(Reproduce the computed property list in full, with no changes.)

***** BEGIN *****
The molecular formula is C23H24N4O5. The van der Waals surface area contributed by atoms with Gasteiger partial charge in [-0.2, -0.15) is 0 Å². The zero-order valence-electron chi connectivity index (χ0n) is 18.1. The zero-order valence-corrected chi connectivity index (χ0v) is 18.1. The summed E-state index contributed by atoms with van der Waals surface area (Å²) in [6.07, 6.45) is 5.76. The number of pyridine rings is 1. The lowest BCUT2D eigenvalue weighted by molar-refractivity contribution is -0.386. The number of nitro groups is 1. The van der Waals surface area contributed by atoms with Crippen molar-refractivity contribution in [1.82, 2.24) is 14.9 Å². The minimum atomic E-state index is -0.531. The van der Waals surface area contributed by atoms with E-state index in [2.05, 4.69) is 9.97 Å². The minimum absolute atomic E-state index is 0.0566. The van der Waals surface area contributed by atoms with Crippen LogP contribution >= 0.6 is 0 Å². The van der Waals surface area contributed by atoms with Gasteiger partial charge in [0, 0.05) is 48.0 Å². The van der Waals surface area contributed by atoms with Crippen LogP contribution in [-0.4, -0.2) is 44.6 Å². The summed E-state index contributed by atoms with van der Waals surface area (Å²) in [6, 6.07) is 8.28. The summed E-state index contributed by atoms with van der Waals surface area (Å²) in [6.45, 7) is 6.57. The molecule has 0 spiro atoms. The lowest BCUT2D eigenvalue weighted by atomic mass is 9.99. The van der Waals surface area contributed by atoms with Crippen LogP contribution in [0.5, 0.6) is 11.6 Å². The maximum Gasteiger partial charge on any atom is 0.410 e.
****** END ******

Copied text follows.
The molecular formula is C23H24N4O5. The van der Waals surface area contributed by atoms with Gasteiger partial charge in [-0.2, -0.15) is 0 Å². The zero-order valence-electron chi connectivity index (χ0n) is 18.1. The zero-order valence-corrected chi connectivity index (χ0v) is 18.1. The summed E-state index contributed by atoms with van der Waals surface area (Å²) in [6.07, 6.45) is 5.76. The number of pyridine rings is 1. The lowest BCUT2D eigenvalue weighted by molar-refractivity contribution is -0.386. The number of nitro groups is 1. The van der Waals surface area contributed by atoms with Crippen molar-refractivity contribution in [1.82, 2.24) is 14.9 Å². The minimum atomic E-state index is -0.531. The van der Waals surface area contributed by atoms with E-state index in [2.05, 4.69) is 9.97 Å². The minimum absolute atomic E-state index is 0.0566. The van der Waals surface area contributed by atoms with Crippen LogP contribution >= 0.6 is 0 Å². The van der Waals surface area contributed by atoms with Gasteiger partial charge in [0, 0.05) is 48.0 Å². The van der Waals surface area contributed by atoms with Crippen LogP contribution in [-0.4, -0.2) is 44.6 Å². The summed E-state index contributed by atoms with van der Waals surface area (Å²) in [6, 6.07) is 8.28. The summed E-state index contributed by atoms with van der Waals surface area (Å²) in [6.45, 7) is 6.57. The molecule has 0 spiro atoms. The lowest BCUT2D eigenvalue weighted by atomic mass is 9.99. The van der Waals surface area contributed by atoms with Crippen LogP contribution in [0.5, 0.6) is 11.6 Å². The maximum Gasteiger partial charge on any atom is 0.410 e.